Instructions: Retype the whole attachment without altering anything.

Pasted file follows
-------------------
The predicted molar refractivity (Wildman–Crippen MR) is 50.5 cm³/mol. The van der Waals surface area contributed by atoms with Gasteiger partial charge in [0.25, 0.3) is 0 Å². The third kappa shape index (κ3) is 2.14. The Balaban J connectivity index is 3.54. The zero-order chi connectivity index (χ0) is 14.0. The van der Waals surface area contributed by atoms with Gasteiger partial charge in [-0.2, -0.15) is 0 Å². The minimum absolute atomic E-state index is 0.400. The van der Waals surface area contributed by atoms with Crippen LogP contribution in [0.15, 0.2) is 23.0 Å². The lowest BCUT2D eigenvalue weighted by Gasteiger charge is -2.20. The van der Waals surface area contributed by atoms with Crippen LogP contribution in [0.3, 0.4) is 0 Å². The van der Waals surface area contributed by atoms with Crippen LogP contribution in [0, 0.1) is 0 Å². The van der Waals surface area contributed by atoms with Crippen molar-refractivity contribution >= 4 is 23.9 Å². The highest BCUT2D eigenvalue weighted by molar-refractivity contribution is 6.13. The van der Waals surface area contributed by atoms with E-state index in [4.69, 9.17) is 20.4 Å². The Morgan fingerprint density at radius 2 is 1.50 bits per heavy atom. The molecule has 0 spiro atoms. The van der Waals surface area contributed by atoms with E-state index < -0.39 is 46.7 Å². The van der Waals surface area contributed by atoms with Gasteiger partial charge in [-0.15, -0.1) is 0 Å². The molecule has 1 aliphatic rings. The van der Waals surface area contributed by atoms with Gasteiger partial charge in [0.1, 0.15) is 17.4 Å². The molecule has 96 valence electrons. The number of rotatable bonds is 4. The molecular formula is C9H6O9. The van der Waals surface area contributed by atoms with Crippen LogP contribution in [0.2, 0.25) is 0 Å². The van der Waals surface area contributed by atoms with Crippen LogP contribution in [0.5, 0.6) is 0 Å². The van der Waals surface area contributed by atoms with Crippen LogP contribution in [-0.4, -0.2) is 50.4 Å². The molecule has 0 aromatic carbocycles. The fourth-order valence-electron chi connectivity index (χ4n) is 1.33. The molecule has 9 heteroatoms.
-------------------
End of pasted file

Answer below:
The predicted molar refractivity (Wildman–Crippen MR) is 50.5 cm³/mol. The van der Waals surface area contributed by atoms with Gasteiger partial charge in [0.25, 0.3) is 0 Å². The third kappa shape index (κ3) is 2.14. The Balaban J connectivity index is 3.54. The zero-order chi connectivity index (χ0) is 14.0. The van der Waals surface area contributed by atoms with Gasteiger partial charge in [-0.2, -0.15) is 0 Å². The minimum absolute atomic E-state index is 0.400. The van der Waals surface area contributed by atoms with Crippen LogP contribution in [0.15, 0.2) is 23.0 Å². The lowest BCUT2D eigenvalue weighted by Gasteiger charge is -2.20. The van der Waals surface area contributed by atoms with Crippen LogP contribution in [0.3, 0.4) is 0 Å². The van der Waals surface area contributed by atoms with Crippen LogP contribution in [0, 0.1) is 0 Å². The van der Waals surface area contributed by atoms with Crippen molar-refractivity contribution >= 4 is 23.9 Å². The highest BCUT2D eigenvalue weighted by molar-refractivity contribution is 6.13. The van der Waals surface area contributed by atoms with E-state index in [4.69, 9.17) is 20.4 Å². The Morgan fingerprint density at radius 2 is 1.50 bits per heavy atom. The molecule has 0 spiro atoms. The van der Waals surface area contributed by atoms with E-state index < -0.39 is 46.7 Å². The van der Waals surface area contributed by atoms with Gasteiger partial charge in [-0.15, -0.1) is 0 Å². The molecule has 1 aliphatic rings. The van der Waals surface area contributed by atoms with Gasteiger partial charge in [0.1, 0.15) is 17.4 Å². The molecule has 96 valence electrons. The number of rotatable bonds is 4. The molecular formula is C9H6O9. The van der Waals surface area contributed by atoms with Crippen LogP contribution in [0.2, 0.25) is 0 Å². The van der Waals surface area contributed by atoms with Crippen LogP contribution in [0.5, 0.6) is 0 Å². The van der Waals surface area contributed by atoms with Crippen LogP contribution in [-0.4, -0.2) is 50.4 Å². The molecule has 0 aromatic carbocycles. The fourth-order valence-electron chi connectivity index (χ4n) is 1.33. The molecule has 9 heteroatoms.